Affiliations of authors: Northwestern Institute for Comparative Effectiveness Research in Oncology, Robert H. Lurie Comprehensive Cancer Center (RPM, KYB, JC, KLS, MK, DJB), Surgical Outcomes and Quality Improvement Center, Department of Surgery (RPM, KYB, JC, KLS, MK, DJB), and Department of Medicine, Division of Gastroenterology and Hepatology (RNK), Feinberg School of Medicine, Northwestern University, Chicago, IL; Department of Surgery, University of Chicago Pritzker School of Medicine, Chicago, IL (RPM, MCP); Department of Surgery, Jesse Brown VA Medical Center, Chicago, IL (DJB). rmerkow@facs.org.Affiliations of authors: Northwestern Institute for Comparative Effectiveness Research in Oncology, Robert H. Lurie Comprehensive Cancer Center (RPM, KYB, JC, KLS, MK, DJB), Surgical Outcomes and Quality Improvement Center, Department of Surgery (RPM, KYB, JC, KLS, MK, DJB), and Department of Medicine, Division of Gastroenterology and Hepatology (RNK), Feinberg School of Medicine, Northwestern University, Chicago, IL; Department of Surgery, University of Chicago Pritzker School of Medicine, Chicago, IL (RPM, MCP); Department of Surgery, Jesse Brown VA Medical Center, Chicago, IL (DJB).Affiliations of authors: Northwestern Institute for Comparative Effectiveness Research in Oncology, Robert H. Lurie Comprehensive Cancer Center (RPM, KYB, JC, KLS, MK, DJB), Surgical Outcomes and Quality Improvement Center, Department of Surgery (RPM, KYB, JC, KLS, MK, DJB), and Department of Medicine, Division of Gastroenterology and Hepatology (RNK), Feinberg School of Medicine, Northwestern University, Chicago, IL; Department of Surgery, University of Chicago Pritzker School of Medicine, Chicago, IL (RPM, MCP); Department of Surgery, Jesse Brown VA Medical Center, Chicago, IL (DJB).Affiliations of authors: Northwestern Institute for Comparative Effectiveness Research in Oncology, Robert H. Lurie Comprehensive Cancer Center (RPM, KYB, JC, KLS, MK, DJB), Surgical Outcomes and Quality Improvement Center, Department of Surgery (RPM, KYB, JC, KLS, MK, DJB), and Department of Medicine, Division of Gastroenterology and Hepatology (RNK), Feinberg School of Medicine, Northwestern University, Chicago, IL; Department of Surgery, University of Chicago Pritzker School of Medicine, Chicago, IL (RPM, MCP); Department of Surgery, Jesse Brown VA Medical Center, Chicago, IL (DJB).Affiliations of authors: Northwestern Institute for Comparative Effectiveness Research in Oncology, Robert H. Lurie Comprehensive Cancer Center (RPM, KYB, JC, KLS, MK, DJB), Surgical Outcomes and Quality Improvement Center, Department of Surgery (RPM, KYB, JC, KLS, MK, DJB), and Department of Medicine, Division of Gastroenterology and Hepatology (RNK), Feinberg School of Medicine, Northwestern University, Chicago, IL; Department of Surgery, University of Chicago Pritzker School of Medicine, Chicago, IL (RPM, MCP); Department of Surgery, Jesse Brown VA Medical Center, Chicago, IL (DJB).Affiliations of authors: Northwestern Institute for Comparative Effectiveness Research in Oncology, Robert H. Lurie Comprehensive Cancer Center (RPM, KYB, JC, KLS, MK, DJB), Surgical Outcomes and Quality Improvement Center, Department of Surgery (RPM, KYB, JC, KLS, MK, DJB), and Department of Medicine, Division of Gastroenterology and Hepatology (RNK), Feinberg School of Medicine, Northwestern University, Chicago, IL; Department of Surgery, University of Chicago Pritzker School of Medicine, Chicago, IL (RPM, MCP); Department of Surgery, Jesse Brown VA Medical Center, Chicago, IL (DJB).Affiliations of authors: Northwestern Institute for Comparative Effectiveness Research in Oncology, Robert H. Lurie Comprehensive Cancer Center (RPM, KYB, JC, KLS, MK, DJB), Surgical Outcomes and Quality Improvement Center, Department of Surgery (RPM, KYB, JC, KLS, MK, DJB), and Department of Medicine, Division of Gastroenterology and Hepatology (RNK), Feinberg School of Medicine, Northwestern University, Chicago, IL; Department of Surgery, University of Chicago Pritzker School of Medicine, Chicago, IL (RPM, MCP); Department of Surgery, Jesse Brown VA Medical Center, Chicago, IL (DJB).Affiliations of authors: Northwestern Institute for Comparative Effectiveness Research in Oncology, Robert H. Lurie Comprehensive Cancer Center (RPM, KYB, JC, KLS, MK, DJB), Surgical Outcomes and Quality Improvement Center, Department of Surgery (RPM, KYB, JC, KLS, MK, DJB), and Department of Medicine, Division of Gastroenterology and Hepatology (RNK), Feinberg School of Medicine, Northwestern University, Chicago, IL; Department of Surgery, University of Chicago Pritzker School of Medicine, Chicago, IL (RPM, MCP); Department of Surgery, Jesse Brown VA Medical Center, Chicago, IL (DJB).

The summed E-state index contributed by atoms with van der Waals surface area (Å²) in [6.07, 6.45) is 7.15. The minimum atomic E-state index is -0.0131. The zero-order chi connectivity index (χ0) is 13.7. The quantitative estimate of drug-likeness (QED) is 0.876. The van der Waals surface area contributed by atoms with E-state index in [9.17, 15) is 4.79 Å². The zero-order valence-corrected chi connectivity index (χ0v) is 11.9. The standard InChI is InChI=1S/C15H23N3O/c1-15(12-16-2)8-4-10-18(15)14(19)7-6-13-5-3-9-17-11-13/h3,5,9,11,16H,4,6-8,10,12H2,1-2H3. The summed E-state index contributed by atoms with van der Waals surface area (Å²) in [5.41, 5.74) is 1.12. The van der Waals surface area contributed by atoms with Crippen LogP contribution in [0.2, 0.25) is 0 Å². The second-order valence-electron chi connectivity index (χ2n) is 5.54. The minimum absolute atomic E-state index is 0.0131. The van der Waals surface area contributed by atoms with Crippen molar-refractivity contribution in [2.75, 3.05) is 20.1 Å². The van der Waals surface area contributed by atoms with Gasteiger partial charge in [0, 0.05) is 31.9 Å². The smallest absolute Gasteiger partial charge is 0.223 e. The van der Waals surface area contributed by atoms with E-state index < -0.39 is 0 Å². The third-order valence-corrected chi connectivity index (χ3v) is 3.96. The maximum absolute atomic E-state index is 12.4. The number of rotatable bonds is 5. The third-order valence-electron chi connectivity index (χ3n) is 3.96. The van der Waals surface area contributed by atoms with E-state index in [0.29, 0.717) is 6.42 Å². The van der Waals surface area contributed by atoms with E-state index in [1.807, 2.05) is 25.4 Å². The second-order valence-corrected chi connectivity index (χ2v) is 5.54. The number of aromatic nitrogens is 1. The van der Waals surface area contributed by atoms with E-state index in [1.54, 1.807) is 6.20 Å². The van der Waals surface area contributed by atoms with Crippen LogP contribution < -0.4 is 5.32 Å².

Pub Type(s)